He passed after having suffered Parkinson’s disease, no easy thing for anyone but surely all the more frustrating for a visual artist (and one of the reasons for his retirement, as he noticed the initial tremors settling in), but with his wife of 65 years by his side. His legacy is too underrated still but there, among those comic artists who are Mexican and American and make no apologies for being both — most obviously Los Bros Hernandez or the brilliant Lalo Alcaraz, but hardly limited to them — and each are all as different from the others as they are similarly incredibly skilled in their work. With the upcoming comic protest protesting how in most papers, in Alcaraz’s words, “We’ve got one black guy and we’ve got one Latino. There’s not room for anything else,” it’s good to honor the memory of someone who helped kick the doors down sometime back in his own way. Some of his views might be seen as of another time to a newer generation, perhaps — but let him sum up Gordo’s appeal in the conclusion of that long interview I’ve linked:
As a funny strip that had some heart and soul, because that’s what I poured into it. Something that was unique in its time, which it was because it was the only one in the paper that had a definite ethnic background. Gordo was a Mexican from Mexico. I don’t know what the rest of the comics are these days—they aren’t called anything. I guess they’re just Americans.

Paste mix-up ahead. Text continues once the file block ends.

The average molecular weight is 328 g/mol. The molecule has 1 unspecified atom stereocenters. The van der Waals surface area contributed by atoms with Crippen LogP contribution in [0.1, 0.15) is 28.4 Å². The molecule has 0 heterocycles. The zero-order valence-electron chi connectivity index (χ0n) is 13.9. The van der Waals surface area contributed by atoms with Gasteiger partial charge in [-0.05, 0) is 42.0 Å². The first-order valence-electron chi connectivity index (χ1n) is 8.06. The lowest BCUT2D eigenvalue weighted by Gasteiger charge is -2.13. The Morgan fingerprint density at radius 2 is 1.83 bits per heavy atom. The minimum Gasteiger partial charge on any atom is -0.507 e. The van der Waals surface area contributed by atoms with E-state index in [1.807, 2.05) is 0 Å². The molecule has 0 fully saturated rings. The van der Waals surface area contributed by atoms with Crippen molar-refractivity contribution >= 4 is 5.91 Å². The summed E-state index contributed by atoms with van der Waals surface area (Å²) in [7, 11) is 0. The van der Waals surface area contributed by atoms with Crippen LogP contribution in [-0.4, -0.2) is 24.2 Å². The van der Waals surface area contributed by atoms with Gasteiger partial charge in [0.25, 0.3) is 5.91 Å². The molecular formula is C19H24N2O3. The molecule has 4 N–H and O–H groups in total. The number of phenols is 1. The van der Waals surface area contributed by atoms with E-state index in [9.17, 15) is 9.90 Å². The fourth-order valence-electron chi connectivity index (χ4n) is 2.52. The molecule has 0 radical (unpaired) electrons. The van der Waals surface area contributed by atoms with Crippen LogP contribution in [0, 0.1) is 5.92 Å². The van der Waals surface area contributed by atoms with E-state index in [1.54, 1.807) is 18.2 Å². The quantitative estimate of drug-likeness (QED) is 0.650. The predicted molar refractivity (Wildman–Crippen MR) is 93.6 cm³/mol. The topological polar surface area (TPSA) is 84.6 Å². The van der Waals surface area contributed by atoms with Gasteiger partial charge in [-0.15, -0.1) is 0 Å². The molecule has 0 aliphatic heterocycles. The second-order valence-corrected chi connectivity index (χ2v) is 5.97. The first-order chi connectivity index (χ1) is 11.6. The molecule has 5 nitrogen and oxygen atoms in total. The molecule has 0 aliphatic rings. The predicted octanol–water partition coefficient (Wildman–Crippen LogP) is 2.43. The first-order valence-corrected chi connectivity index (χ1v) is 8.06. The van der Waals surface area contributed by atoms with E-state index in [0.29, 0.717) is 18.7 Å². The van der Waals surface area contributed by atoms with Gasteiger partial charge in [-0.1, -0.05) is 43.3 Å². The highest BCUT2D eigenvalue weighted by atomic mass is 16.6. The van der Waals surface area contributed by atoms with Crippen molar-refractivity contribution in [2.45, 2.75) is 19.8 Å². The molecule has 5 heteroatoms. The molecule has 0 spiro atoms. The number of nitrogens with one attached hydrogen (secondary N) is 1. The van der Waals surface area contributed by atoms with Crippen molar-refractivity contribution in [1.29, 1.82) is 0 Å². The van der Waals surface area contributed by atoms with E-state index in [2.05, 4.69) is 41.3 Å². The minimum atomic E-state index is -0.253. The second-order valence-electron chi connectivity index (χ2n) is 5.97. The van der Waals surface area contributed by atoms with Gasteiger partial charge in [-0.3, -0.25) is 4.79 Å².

UPDATE: Maggie Thompson’s short appreciation of Arriola is a good read, and with a tip of the hat to her I’ll quote what was Arriola and his wife’s farewell to their audience when the strip concluded in 1985:
“Dear Friends — After 43 years of relentless delineation, today we draw … a conclusion.
“Through this popular medium, we have tried to maintain a daily awareness of our southern neighbor, creating an interest in its history and culture with entertaining human-interest situations. We hope that it has made some measurable contribution to inter-American understanding.
“Given the nature of current rising tides, it behooves us to steer Gordo’s little ark of decorum to saner shores.
“To all of you who have written such warm words of appreciation and to the publishers, who provided the forum, heartfelt gracias.
“We leave with a line from Yeats — ‘But I, being poor, have only my dreams; I have spread my dreams under your feet; tread softly because you tread on my dreams.’
“Ta ta! Hasta la vista! Love, Mary Frances Sevier and Gus Arriola.”